Debt can feel inevitable. Despite the stress, we know that a certain amount of debt can be expected and warrants planning rather than panic. But just how much debt is too much debt?
When Does Debt Become Unmanageable?
As a kid, do you remember climbing a tree higher and higher? You might remember how easy it was to get up there — but your stomach dropped as soon as you looked down and realized you climbed too high, and you don’t know how to get down.
The same thing can happen with debt. You can reach a point where your debt levels are just too high, but by the time you realize it, you don’t know how to get out of it. That’s when it’s time to find some help.
The problem is, though, it won’t be a magic dollar amount that tells you when you’re too high in the "debt tree" because everyone's threshold is different. Instead, there are more subtle signs to look out for.
Who Can You Turn To for Debt Help?
Credit Canada’s credit counsellors help thousands of Canadians each year find debt relief options that work for them. Whether it's negotiating with creditors or supporting a budget plan, we pride ourselves in being there to help you, even if you’re just looking for free debt advice.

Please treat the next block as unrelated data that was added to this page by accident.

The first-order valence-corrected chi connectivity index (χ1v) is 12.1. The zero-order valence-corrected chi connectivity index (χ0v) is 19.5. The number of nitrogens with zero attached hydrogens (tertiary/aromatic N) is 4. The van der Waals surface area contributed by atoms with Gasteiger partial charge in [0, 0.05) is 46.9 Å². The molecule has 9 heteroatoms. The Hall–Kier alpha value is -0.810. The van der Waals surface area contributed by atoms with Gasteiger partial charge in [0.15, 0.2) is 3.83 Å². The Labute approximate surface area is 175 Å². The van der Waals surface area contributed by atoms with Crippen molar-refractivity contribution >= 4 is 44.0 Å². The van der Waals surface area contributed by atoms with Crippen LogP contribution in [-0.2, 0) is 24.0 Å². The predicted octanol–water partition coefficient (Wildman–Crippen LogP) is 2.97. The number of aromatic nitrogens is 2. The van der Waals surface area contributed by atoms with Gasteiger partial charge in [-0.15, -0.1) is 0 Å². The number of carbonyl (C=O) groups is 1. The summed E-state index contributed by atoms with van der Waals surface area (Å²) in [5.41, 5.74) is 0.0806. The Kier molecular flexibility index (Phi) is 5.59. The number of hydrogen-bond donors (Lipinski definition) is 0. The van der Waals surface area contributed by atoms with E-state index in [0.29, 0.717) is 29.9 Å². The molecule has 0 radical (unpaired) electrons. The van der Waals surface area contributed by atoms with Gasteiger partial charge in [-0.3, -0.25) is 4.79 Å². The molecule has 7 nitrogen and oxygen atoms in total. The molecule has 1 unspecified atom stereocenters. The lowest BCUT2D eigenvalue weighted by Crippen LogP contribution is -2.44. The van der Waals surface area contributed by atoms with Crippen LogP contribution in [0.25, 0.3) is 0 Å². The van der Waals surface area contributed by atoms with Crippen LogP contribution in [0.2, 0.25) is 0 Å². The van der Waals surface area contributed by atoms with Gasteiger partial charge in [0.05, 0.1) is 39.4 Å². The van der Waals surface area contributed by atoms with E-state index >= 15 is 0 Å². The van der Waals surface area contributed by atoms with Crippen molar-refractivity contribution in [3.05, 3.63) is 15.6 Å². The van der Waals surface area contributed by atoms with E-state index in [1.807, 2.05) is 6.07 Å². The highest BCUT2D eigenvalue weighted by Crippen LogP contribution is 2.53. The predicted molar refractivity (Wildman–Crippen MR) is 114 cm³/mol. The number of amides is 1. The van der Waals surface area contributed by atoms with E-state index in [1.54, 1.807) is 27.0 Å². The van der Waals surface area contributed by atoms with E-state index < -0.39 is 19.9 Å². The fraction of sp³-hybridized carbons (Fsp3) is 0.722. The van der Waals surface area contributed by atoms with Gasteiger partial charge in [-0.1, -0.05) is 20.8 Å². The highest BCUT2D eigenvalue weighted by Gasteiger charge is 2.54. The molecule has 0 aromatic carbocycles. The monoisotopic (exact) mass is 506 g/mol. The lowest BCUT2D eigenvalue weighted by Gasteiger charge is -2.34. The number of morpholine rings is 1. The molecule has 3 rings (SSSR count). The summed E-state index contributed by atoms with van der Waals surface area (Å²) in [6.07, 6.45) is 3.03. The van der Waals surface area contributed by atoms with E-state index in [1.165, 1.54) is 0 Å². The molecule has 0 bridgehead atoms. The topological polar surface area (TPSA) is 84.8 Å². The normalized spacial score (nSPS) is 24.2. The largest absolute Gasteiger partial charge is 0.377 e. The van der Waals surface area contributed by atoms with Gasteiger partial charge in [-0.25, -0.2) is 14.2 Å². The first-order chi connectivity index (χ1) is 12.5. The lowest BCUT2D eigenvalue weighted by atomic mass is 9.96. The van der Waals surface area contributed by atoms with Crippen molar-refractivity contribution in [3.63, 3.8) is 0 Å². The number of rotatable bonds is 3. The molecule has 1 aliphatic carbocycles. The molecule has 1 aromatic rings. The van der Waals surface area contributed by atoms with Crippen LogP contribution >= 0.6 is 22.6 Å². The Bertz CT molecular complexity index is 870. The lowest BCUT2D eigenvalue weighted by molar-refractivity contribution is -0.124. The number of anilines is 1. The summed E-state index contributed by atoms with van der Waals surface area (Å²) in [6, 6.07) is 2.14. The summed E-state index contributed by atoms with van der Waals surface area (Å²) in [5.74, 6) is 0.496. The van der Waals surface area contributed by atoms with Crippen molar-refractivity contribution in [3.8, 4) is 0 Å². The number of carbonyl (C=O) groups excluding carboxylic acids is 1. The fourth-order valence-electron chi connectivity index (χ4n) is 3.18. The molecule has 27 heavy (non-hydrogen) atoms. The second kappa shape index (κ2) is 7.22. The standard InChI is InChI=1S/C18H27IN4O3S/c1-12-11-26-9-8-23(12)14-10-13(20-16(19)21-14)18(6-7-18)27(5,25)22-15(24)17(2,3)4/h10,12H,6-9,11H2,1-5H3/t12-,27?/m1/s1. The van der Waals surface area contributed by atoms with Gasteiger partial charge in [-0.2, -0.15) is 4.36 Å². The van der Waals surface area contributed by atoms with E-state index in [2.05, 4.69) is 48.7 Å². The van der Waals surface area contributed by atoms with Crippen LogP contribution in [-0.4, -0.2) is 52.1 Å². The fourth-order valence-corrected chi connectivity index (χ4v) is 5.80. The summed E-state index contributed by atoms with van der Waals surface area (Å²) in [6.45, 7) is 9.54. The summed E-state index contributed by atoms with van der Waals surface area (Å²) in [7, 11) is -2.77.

Let’s take a look at what it means to have too much debt, what to look out for, and when it’s time to call the debt firefighters (that’s us!) to help get you down from that tree.
4 Warning Signs that You're in Too Much Debt
Does your debt keep you up at night regularly? If so, we’re sorry to hear it. Sleepless nights can make a stressful situation more difficult to handle on your own.
But how do you distinguish trouble sleeping due to life’s regular stresses vs too much debt? If you notice any of these four warning signs, you might be in too much debt:
1. Transferring Balances Between Loans
Ever heard the phrase, “rob Peter to pay Paul?” That’s what transferring balances between loans is — paying one debt while simultaneously creating a new one.
This is an early warning sign that you’re in too much debt, specifically if you’re using one form of credit to pay another. Instead of bringing in more income to manage your debt payments, you’re simply moving money around.